IFI governance


Development Committee chair’s statement analysis Spring Meetings 2024: Bank shareholder division hinders reforms required to address global challenges

22 April 2024

Development Committee Meeting on 12 October, 2023 - World Bank Annual Meetings in Morocco, Marrakech. Photo: World Bank / Franz Mahr

As disagreements over the Middle East and Ukraine once again prevented the Development Committee from issuing a communiqué following its gathering at the 2024 Spring Meetings, a chair’s statement summarised the majority of shareholders’ views.

Mohamed bin Hadi Al Hussaini, finance minister of the United Arab Emirates and Development Committee Chair, stressed that, amidst developing economies facing heavy debt burdens and constrained fiscal space, “Immediate action is needed to address these multiple intertwined crises if the world is to eradicate poverty and reduce the inequality affecting many clients, including those in small states, while addressing the root causes of Fragility, Conflict and Violence (FCV).” Disappointingly, not defining the ‘root causes’ of FCV failed to offer a clear direction of travel. As it stands, the Bank’s strategy for FCV-ridden states operates in a political-economic vacuum, disconnected from the drivers of FCV worldwide – not least through the Bretton Woods Institutions (BWIs) support for the privatisation of social services that erode the social contract (see Observer Winter 2023).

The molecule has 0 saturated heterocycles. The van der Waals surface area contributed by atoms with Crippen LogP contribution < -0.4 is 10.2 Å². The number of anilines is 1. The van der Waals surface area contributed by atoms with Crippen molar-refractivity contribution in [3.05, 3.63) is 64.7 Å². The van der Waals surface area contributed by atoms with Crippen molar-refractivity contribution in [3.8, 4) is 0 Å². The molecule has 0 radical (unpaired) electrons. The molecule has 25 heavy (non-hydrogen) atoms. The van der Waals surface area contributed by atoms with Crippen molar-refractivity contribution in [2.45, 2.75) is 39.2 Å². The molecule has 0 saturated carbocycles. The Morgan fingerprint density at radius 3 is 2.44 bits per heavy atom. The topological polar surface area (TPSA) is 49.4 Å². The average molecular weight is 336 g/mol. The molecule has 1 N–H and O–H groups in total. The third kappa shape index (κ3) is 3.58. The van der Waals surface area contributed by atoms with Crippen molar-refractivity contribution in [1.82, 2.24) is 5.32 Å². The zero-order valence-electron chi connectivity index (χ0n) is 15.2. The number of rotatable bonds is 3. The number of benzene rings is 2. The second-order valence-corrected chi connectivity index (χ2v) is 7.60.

As the Bank moves from Evolution Roadmap to Playbook, advancing towards becoming a ‘better and bigger Bank’, its gears are shifting from vision to speed and impact. Members welcomed these steps, including the WBG Scorecard and Knowledge Compact, the Global Challenge Programs, the Private Sector Investment Lab, and the expanded Crisis Preparedness and Response Toolkit. Yet, members emphasised that, “We must hold ourselves accountable more broadly as we become a better and bigger bank” – calling for enhanced partnerships between the Bank and global and regional actors and accelerated country engagement reforms to assist clients in domestic resource mobilisation (DRM).

While this is appreciated, it tiptoes around broader accountability required for a ‘better’ Bank. Civil society has urged an independent evaluation of the Bank’s lending practices and policy approaches, including its role in fiscal consolidation and constrained counter-cyclical state intervention. Doubling down on the Cascade approach, through the Private Sector Investment Lab, disregards evidence of the Bank’s failure to deliver promised development finance and its negative social impacts (see Observer Summer 2023), making it crucial for the WBG Scorecards to include human rights indicators (see Dispatch Annuals 2023).

Addressing the debt crisis: Is relief on the horizon?

The chair’s statement recognised debt sustainability as an important issue, with members calling for closer collaboration between the Bank and Fund, welcoming the review of the Low-Income Countries Debt Sustainability Framework. They also called for enhanced cooperation to support the implementation of the Common Framework for eligible countries by the Paris Club and other G20 creditors, emphasising the need to strengthen creditor coordination for debt restructuring processes. This call coincided with the grim economic forecast from the World Economic Outlook, underscoring the urgency to address debt (see Dispatch Springs 2024).